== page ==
It also objected to a scene where a character says he’d obtained classified photographs by bribing someone at the White House, and a moment during Kong’s rampage showing, “National Guardsmen firing a bazooka at looters.”
The DOD’s main concern was that it not be seen killing a giant animal, fearing it would turn the audience against the military. One memo asked the producers to insert dialogue referring to the soldiers trying tranquilisers to subdue Kong, before resorting to more lethal means.
Former head of DOD-Hollywood collaborations Don Baruch commented, “General audience reaction might be negative to the direct killing approach.” And he added, “Of course, from a box office point of view it might even have value to save Kong for another day and a sequel!”
Jurassic Park III: No sympathy for the dinosaurs
After the DOD helped on the 1998 Godzilla, this concern about the military being shown as vicious bullies destroying the wonders of nature surfaced again a few years later, on Jurassic Park III. The producers approached the DOD about using an Air Force A-10 in a scene where it would fight against pterodactyls.
As Strub recalled, “I read the script. I called him back [and said], ‘They’re tank killers. A flying dinosaur is no match for an A-10. It would only cause the audience to feel pity for the dinosaur’.”
So that scene was scotched, but Strub wasn’t finished. He went on, “And I said, ‘… at the end you want to have a nice military rescue?’ They called back and said yes.”
Military documents show just how willing the Jurassic Park III producers were to accede to the military’s requests. One memo says of this final rescue sequence, “Even though it is a short scene, the producers will ‘punch it up’ in any manner we dictate to make sure the audience knows that we are saving the people threatened by the big lizard!”
The recent rebirth of the mega-monster genre, primarily through Universal’s MonsterVerse, has also been dependent on government support. 2014’s Godzilla could not have been made without the DOD, as the contract signed with the producers lists several pages of Pentagon assistance, ranging from ships and fighter jets to filming locations and military extras.
In exchange, the film-makers made numerous script changes. The protagonist – a Navy EOD (Explosive Ordnance Disposal) tech – was watered down from the deceitful manipulator he was in early drafts. A set of script notes from the Marine Corps lists numerous other changes, including minimising the extent to which Godzilla smashes his way through swathes of military vehicles and troops. They also changed a missing nuclear submarine from a US ship to a Russian one, in keeping with the established movie trope of loose Russian nukes causing havoc for the rest of the world.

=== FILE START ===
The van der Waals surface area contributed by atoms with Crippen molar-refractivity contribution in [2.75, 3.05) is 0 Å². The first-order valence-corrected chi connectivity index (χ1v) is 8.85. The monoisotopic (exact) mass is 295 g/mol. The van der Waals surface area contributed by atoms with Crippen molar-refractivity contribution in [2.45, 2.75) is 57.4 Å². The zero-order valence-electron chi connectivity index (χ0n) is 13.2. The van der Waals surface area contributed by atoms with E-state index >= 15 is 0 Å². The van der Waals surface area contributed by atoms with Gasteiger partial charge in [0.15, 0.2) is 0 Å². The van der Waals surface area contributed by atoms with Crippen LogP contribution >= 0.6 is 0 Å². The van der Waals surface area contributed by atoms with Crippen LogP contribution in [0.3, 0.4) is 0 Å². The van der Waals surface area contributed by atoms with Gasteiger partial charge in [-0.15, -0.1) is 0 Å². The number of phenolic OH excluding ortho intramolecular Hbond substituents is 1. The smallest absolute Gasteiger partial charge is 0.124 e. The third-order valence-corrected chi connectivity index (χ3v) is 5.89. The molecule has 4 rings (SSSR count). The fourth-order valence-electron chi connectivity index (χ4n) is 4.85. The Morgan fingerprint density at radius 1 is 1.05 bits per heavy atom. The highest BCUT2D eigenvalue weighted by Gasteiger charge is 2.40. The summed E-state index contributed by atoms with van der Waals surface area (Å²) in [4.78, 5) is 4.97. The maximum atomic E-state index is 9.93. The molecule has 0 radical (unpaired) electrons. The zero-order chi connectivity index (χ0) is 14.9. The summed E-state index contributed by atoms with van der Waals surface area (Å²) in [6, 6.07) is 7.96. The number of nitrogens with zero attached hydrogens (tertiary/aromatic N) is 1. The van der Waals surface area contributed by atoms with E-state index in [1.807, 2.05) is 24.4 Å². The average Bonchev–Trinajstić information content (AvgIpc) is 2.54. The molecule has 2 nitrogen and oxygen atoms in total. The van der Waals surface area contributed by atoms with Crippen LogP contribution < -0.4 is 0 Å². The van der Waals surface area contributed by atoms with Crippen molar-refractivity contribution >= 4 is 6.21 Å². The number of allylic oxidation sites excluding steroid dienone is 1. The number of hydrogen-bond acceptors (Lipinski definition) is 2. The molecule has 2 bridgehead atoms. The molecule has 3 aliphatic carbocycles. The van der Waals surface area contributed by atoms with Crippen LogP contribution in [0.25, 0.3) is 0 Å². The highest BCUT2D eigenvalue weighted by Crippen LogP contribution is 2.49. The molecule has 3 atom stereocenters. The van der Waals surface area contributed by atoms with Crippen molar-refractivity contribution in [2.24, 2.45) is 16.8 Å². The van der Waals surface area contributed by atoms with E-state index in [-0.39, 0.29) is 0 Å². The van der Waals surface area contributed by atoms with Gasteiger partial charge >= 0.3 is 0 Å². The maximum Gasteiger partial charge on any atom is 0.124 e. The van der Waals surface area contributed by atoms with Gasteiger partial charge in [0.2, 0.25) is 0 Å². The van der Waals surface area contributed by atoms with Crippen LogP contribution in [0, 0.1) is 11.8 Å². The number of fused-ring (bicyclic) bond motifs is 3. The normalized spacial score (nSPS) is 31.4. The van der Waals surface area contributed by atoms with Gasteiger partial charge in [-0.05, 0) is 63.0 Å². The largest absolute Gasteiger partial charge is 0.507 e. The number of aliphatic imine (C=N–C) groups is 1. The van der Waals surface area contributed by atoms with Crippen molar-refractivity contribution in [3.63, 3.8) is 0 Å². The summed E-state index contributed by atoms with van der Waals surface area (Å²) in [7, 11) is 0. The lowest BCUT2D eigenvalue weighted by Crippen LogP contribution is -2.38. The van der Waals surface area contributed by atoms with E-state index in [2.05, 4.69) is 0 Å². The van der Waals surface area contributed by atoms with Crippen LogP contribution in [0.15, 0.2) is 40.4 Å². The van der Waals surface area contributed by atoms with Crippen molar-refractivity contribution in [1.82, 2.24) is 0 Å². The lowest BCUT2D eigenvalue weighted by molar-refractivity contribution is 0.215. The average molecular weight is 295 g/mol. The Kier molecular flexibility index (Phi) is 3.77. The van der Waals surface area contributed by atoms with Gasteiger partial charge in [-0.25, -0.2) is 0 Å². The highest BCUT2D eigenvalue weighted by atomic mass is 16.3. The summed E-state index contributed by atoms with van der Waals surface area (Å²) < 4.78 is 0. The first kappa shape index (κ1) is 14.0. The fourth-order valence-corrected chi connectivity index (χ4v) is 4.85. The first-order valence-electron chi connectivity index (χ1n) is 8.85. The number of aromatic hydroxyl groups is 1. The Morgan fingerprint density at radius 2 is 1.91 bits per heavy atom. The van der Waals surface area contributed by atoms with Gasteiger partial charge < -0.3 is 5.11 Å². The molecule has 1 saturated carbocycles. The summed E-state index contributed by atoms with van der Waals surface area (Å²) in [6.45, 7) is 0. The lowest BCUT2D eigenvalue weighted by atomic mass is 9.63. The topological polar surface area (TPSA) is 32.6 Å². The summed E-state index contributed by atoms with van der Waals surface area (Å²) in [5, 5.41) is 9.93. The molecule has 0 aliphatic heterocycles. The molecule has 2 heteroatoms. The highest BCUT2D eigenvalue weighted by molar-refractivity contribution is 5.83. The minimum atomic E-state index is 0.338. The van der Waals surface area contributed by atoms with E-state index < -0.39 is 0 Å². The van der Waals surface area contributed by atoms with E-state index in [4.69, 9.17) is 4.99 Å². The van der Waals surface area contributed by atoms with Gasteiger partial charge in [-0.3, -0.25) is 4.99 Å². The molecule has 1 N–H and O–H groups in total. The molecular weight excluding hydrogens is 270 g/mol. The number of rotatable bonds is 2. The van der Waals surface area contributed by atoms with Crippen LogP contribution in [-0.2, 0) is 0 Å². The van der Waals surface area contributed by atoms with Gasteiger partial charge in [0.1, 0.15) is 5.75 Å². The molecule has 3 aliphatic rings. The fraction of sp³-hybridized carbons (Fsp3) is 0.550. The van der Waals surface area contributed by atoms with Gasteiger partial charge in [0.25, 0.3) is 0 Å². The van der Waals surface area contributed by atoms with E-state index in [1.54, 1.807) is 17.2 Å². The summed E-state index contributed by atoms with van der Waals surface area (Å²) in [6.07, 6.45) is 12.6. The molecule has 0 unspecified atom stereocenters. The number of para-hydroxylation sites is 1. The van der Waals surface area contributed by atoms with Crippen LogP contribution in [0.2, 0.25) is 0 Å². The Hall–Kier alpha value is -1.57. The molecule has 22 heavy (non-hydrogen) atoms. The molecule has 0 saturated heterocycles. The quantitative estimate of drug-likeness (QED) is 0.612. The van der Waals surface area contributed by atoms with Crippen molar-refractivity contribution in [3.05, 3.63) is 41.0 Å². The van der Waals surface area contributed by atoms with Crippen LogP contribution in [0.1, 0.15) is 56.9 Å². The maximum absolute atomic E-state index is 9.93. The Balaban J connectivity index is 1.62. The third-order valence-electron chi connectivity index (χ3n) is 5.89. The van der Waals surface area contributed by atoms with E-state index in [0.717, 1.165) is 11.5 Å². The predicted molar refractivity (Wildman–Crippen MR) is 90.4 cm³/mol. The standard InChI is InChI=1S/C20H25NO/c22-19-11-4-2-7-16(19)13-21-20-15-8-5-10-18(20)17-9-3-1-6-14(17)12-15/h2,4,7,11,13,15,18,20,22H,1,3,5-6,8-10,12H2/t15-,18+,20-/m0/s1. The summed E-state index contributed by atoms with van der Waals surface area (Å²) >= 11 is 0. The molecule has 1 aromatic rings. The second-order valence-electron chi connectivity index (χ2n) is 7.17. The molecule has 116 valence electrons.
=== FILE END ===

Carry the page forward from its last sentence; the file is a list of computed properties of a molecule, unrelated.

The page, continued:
However, Kong: Skull Island inverted this relationship by functioning as a metaphor for the Vietnam war, with Kong playing the Vietcong. The movie benefited from colossal support from the Vietnamese government, including the Vietnamese Army. This may have been a factor in the DOD’s decision to withhold support from the follow-up Godzilla: King of the Monsters, although a scene where fighter pilot ejector-seats go directly into the mouth of an onrushing giant monster may also have proven difficult for the DOD to swallow.
It appears the DOD-MonsterVerse relationship is back on, as in Kong vs Godzilla the Pentagon is shown working side-by-side with Monarch to deal with the giant monster problem. While a fight between Kong and Godzilla destroys most of a US Navy carrier strike group, the sacrifice is not in vain, and the military then plays a crucial role in transporting Kong to the Antarctic using helicopters and MV-22 Ospreys.
Not on the Rampage
Nonetheless, the military remains sensitive as to how it is portrayed in monster movies. Army documents show that it engaged with the producers of Rampage but ultimately rejected the project because of the film-makers’ “Failure to incorporate script notes provided by [the Army] into the revised draft of the script.”
The Army’s main objection was that, “Nearly all Army and Army National Guard personnel and equipment were killed or destroyed by the genetically altered animals with no chance of success in their missions.”
So, the rules for movie producers are clear – the military must be shown as heroic, tough and effective, but not so effective that they are just murdering innocents, whether those innocents are Afghan civilians, flying dinosaurs or a 300-foot fire-breathing lizard.